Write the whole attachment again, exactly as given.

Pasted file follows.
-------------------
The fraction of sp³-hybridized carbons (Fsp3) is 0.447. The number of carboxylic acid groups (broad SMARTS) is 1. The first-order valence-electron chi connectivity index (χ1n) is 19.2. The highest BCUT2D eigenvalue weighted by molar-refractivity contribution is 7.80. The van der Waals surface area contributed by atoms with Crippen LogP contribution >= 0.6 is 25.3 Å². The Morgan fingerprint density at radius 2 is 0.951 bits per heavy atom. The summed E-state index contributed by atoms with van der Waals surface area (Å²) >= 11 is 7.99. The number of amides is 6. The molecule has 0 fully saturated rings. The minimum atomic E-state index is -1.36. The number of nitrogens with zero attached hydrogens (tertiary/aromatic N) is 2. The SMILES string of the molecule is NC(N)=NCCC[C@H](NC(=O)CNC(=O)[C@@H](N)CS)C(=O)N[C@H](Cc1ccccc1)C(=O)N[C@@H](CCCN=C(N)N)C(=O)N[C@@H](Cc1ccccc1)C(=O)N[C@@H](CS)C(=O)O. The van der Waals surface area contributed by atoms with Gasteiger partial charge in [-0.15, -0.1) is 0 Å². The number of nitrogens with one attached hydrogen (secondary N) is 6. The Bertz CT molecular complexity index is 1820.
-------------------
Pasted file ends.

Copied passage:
The fraction of sp³-hybridized carbons (Fsp3) is 0.447. The number of carboxylic acid groups (broad SMARTS) is 1. The first-order valence-electron chi connectivity index (χ1n) is 19.2. The highest BCUT2D eigenvalue weighted by molar-refractivity contribution is 7.80. The van der Waals surface area contributed by atoms with Crippen LogP contribution >= 0.6 is 25.3 Å². The Morgan fingerprint density at radius 2 is 0.951 bits per heavy atom. The summed E-state index contributed by atoms with van der Waals surface area (Å²) >= 11 is 7.99. The number of amides is 6. The molecule has 0 fully saturated rings. The minimum atomic E-state index is -1.36. The number of nitrogens with zero attached hydrogens (tertiary/aromatic N) is 2. The SMILES string of the molecule is NC(N)=NCCC[C@H](NC(=O)CNC(=O)[C@@H](N)CS)C(=O)N[C@H](Cc1ccccc1)C(=O)N[C@@H](CCCN=C(N)N)C(=O)N[C@@H](Cc1ccccc1)C(=O)N[C@@H](CS)C(=O)O. The van der Waals surface area contributed by atoms with Gasteiger partial charge in [-0.15, -0.1) is 0 Å². The number of nitrogens with one attached hydrogen (secondary N) is 6. The Bertz CT molecular complexity index is 1820.